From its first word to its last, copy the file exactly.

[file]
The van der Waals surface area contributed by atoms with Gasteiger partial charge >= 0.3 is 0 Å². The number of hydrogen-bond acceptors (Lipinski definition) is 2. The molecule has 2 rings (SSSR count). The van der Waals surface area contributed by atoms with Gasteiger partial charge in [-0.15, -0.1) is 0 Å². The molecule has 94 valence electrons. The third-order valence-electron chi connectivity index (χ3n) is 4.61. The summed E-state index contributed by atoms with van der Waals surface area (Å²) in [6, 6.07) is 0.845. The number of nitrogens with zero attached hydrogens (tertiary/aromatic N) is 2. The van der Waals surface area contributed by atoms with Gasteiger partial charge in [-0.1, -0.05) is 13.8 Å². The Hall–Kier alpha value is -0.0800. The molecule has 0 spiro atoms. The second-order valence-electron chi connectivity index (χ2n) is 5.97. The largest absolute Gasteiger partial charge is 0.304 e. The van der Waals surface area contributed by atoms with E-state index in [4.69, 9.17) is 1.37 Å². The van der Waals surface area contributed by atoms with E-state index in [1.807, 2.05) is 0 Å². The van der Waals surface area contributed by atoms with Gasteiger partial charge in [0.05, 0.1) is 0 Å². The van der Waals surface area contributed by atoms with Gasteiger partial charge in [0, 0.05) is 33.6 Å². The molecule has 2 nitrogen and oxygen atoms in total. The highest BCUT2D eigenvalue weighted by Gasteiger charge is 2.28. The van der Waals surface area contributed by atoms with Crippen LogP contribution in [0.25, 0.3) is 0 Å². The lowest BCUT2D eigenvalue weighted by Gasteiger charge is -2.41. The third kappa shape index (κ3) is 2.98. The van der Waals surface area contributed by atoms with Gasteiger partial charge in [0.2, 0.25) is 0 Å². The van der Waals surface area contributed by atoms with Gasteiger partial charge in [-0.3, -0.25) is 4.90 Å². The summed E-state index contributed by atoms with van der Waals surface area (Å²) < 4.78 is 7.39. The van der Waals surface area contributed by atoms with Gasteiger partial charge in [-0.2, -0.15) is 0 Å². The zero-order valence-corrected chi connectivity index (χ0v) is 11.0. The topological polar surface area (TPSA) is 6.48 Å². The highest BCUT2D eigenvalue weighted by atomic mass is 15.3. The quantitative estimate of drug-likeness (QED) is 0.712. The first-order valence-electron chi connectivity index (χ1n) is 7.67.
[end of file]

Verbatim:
The van der Waals surface area contributed by atoms with Gasteiger partial charge >= 0.3 is 0 Å². The number of hydrogen-bond acceptors (Lipinski definition) is 2. The molecule has 2 rings (SSSR count). The van der Waals surface area contributed by atoms with Gasteiger partial charge in [-0.15, -0.1) is 0 Å². The molecule has 94 valence electrons. The third-order valence-electron chi connectivity index (χ3n) is 4.61. The summed E-state index contributed by atoms with van der Waals surface area (Å²) in [6, 6.07) is 0.845. The number of nitrogens with zero attached hydrogens (tertiary/aromatic N) is 2. The van der Waals surface area contributed by atoms with Gasteiger partial charge in [-0.1, -0.05) is 13.8 Å². The Hall–Kier alpha value is -0.0800. The molecule has 0 spiro atoms. The second-order valence-electron chi connectivity index (χ2n) is 5.97. The largest absolute Gasteiger partial charge is 0.304 e. The van der Waals surface area contributed by atoms with E-state index in [4.69, 9.17) is 1.37 Å². The van der Waals surface area contributed by atoms with E-state index in [1.807, 2.05) is 0 Å². The van der Waals surface area contributed by atoms with Gasteiger partial charge in [0.05, 0.1) is 0 Å². The van der Waals surface area contributed by atoms with Gasteiger partial charge in [0, 0.05) is 33.6 Å². The molecule has 2 nitrogen and oxygen atoms in total. The highest BCUT2D eigenvalue weighted by Gasteiger charge is 2.28. The van der Waals surface area contributed by atoms with Crippen LogP contribution in [0.25, 0.3) is 0 Å². The lowest BCUT2D eigenvalue weighted by Gasteiger charge is -2.41. The third kappa shape index (κ3) is 2.98. The van der Waals surface area contributed by atoms with Gasteiger partial charge in [0.2, 0.25) is 0 Å². The van der Waals surface area contributed by atoms with Gasteiger partial charge in [-0.3, -0.25) is 4.90 Å². The summed E-state index contributed by atoms with van der Waals surface area (Å²) < 4.78 is 7.39. The van der Waals surface area contributed by atoms with Gasteiger partial charge in [-0.2, -0.15) is 0 Å². The zero-order valence-corrected chi connectivity index (χ0v) is 11.0. The topological polar surface area (TPSA) is 6.48 Å². The highest BCUT2D eigenvalue weighted by atomic mass is 15.3. The quantitative estimate of drug-likeness (QED) is 0.712. The first-order valence-electron chi connectivity index (χ1n) is 7.67.